Ownership means who has control of the stocks and assets of a business, while leadership involves the person responsible for guiding and leading a business, Schmieder says. For the founding generation, ownership and leadership are simultaneous, but with the second generation, leadership needs to come first in a successful transition, as they need the leadership skills in order to take over ownership.
How to Spot a Leader
A strong leader should have both functional skills and character traits necessary to run a business, Schmieder says. He suggests carriers look for individuals with a level of competence in most of the functional skills. For a trucking company, these include: sales/quoting, marketing, operations, scheduling/dispatch, financial, administration (human resources and information technology), and knowledge of the trucking industry. In general, you should be looking for someone with practical working experience in these functional areas, he says.
While character traits can be more difficult to measure, some of the key traits owners should look for include adaptability, written and verbal communication, listening, trustworthiness and integrity, visioning, multi-tasking, problem-solving, tough-mindedness and inspiring.
During Schmieder's presentation, he also gave several tips on the best ways to go about transitioning a family-owned business. If the business is going to another family member, the owner has the option of gifting or selling. Gifting may be a favorable option, since tax laws encourage giving family members common stock in the business, he says. In addition, if you sell, tax rates can be high if a business is over a certain amount in value.
Schmieder suggests keeping an eye on the estate tax and gift tax. For 2010, it's up in the air as to what's going to happen with the estate tax law, but the majority feel that by October, the government should pass a similar estate tax law to that of 2009. The 2009 law says that any amount over $3.5 million will be taxed 45 percent. The thing to remember is the need to transfer as little tax obligation as possible. "Keep consulting with your tax accountant," he said.
However you choose to transfer the business, whether through a family member, an insider, or a third party, Schmieder recommends signing a buy/sell agreement, a legal document that spells out the terms of the deal and can eliminate any complications. Some elements that can be integrated into the agreement include real estate, salary continuation, non-competition, life insurance, health care benefits, trusts and voting/non-voting shares.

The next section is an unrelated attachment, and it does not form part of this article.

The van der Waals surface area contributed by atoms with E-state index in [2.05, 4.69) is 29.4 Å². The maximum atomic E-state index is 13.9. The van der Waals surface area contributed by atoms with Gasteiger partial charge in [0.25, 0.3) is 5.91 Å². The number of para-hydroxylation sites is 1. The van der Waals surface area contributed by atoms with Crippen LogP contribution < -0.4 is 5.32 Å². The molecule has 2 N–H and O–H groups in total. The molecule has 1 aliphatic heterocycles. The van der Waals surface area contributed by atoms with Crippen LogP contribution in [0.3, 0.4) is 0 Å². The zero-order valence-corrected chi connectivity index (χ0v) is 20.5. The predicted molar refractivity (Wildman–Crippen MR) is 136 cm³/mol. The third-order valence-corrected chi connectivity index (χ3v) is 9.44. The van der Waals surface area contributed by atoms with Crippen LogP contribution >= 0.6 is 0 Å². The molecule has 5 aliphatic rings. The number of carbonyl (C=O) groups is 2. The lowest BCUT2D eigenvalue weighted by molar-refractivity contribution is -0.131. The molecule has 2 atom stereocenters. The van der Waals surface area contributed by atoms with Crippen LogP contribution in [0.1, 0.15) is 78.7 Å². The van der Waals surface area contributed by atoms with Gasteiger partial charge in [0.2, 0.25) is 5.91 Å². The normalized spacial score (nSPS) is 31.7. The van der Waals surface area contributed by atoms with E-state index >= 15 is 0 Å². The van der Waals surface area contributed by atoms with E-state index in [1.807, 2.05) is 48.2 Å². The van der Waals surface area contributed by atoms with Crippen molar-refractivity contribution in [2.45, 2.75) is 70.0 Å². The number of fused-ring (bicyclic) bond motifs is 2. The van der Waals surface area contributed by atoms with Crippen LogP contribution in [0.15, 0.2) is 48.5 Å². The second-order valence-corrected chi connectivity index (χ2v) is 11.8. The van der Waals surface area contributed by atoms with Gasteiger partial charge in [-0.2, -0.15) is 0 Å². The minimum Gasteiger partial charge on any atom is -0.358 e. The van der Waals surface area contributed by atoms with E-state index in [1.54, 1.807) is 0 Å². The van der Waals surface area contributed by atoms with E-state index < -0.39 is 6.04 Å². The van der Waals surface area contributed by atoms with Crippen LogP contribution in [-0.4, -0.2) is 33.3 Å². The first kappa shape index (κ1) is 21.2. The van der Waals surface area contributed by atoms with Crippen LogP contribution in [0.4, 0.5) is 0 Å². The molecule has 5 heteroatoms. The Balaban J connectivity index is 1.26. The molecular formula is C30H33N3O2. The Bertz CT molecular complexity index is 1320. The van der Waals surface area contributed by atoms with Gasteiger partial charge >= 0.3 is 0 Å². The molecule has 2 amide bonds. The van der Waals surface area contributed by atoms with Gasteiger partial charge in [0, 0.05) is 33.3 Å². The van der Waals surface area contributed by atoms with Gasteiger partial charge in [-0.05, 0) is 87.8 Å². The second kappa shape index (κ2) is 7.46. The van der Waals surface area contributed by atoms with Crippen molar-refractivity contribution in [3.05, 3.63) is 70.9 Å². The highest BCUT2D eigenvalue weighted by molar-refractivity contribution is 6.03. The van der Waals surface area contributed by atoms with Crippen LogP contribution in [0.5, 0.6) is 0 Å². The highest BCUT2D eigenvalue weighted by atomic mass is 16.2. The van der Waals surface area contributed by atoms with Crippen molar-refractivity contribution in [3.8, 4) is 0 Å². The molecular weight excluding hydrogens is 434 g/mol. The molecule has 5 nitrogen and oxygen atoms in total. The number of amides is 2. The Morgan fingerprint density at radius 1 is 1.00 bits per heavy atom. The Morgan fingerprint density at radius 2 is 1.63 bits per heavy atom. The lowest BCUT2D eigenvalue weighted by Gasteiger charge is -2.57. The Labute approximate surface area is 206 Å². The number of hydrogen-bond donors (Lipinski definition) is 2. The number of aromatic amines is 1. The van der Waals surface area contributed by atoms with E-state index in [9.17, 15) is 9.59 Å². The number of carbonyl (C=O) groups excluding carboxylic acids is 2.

Some of the advantages to using a buy/sell agreement for the business include continuity, no unintentional ownership and a smooth redistribution of ownership. For surviving family members, the agreement can provide liquidation of ownership interest and establishment of a fair price.
Getting a Fair Price
Getting a fair price for your business can be somewhat dicey, especially in this economy, where it's a buyer's market. But you also want to get the most out of the business that you've worked hard to build up over the years. If two parties come to the table and the valuation gap is too large and the two can't come to terms, Schmieder suggests walking away for a period of time.
However, there are ways to impact the business to achieve a good price and a successful transition. One way is to show that the business is consistently profitable and has a strong balance sheet, Schmieder advises. There also should be a strong management team in place, and, ideally, a leadership succession plan in place. The company should also have strong business systems as well as key supplier relationships.
A strong customer base is also key, he says. A carrier that only has one or two or three customers it depends on is not valuable. "Having a broader breadth of customers increases the value of your business," he adds.
Increased value will also be seen in a healthy pipeline of new business opportunities, such as new product offerings, new geographic markets or new industries.
"If you just talk about it but don't do it, that's the other mistake," Schmieder said. An owner needs to be proactive, not reactive.
According to Schmieder, only about one-third of companies make it through the second generation, while only about 12 percent make it through the third. However, if you have a succession plan and strategy in place, these things can significantly increase the odds of success, he says. It all depends on the capability of the generation and the leadership skills they have.